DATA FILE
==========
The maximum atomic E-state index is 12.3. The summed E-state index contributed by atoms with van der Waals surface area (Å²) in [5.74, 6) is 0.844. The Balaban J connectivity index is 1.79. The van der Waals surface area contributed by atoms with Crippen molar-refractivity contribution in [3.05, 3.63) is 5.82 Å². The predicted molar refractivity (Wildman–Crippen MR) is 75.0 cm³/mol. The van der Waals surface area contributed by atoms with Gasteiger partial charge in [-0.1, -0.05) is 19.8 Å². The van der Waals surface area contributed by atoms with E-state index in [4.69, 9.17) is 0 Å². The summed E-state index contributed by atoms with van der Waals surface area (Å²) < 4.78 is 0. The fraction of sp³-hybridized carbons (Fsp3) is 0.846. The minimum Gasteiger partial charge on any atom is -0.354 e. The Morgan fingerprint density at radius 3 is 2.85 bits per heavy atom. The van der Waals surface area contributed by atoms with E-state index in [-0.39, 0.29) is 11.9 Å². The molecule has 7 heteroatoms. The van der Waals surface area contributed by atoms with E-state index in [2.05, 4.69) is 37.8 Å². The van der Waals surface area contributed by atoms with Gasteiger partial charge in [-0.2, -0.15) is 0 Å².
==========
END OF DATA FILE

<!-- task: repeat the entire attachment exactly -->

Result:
The maximum atomic E-state index is 12.3. The summed E-state index contributed by atoms with van der Waals surface area (Å²) in [5.74, 6) is 0.844. The Balaban J connectivity index is 1.79. The van der Waals surface area contributed by atoms with Crippen molar-refractivity contribution in [3.05, 3.63) is 5.82 Å². The predicted molar refractivity (Wildman–Crippen MR) is 75.0 cm³/mol. The van der Waals surface area contributed by atoms with Gasteiger partial charge in [-0.1, -0.05) is 19.8 Å². The van der Waals surface area contributed by atoms with E-state index in [4.69, 9.17) is 0 Å². The summed E-state index contributed by atoms with van der Waals surface area (Å²) < 4.78 is 0. The fraction of sp³-hybridized carbons (Fsp3) is 0.846. The minimum Gasteiger partial charge on any atom is -0.354 e. The Morgan fingerprint density at radius 3 is 2.85 bits per heavy atom. The van der Waals surface area contributed by atoms with E-state index in [-0.39, 0.29) is 11.9 Å². The molecule has 7 heteroatoms. The van der Waals surface area contributed by atoms with E-state index in [2.05, 4.69) is 37.8 Å². The van der Waals surface area contributed by atoms with Gasteiger partial charge in [-0.2, -0.15) is 0 Å².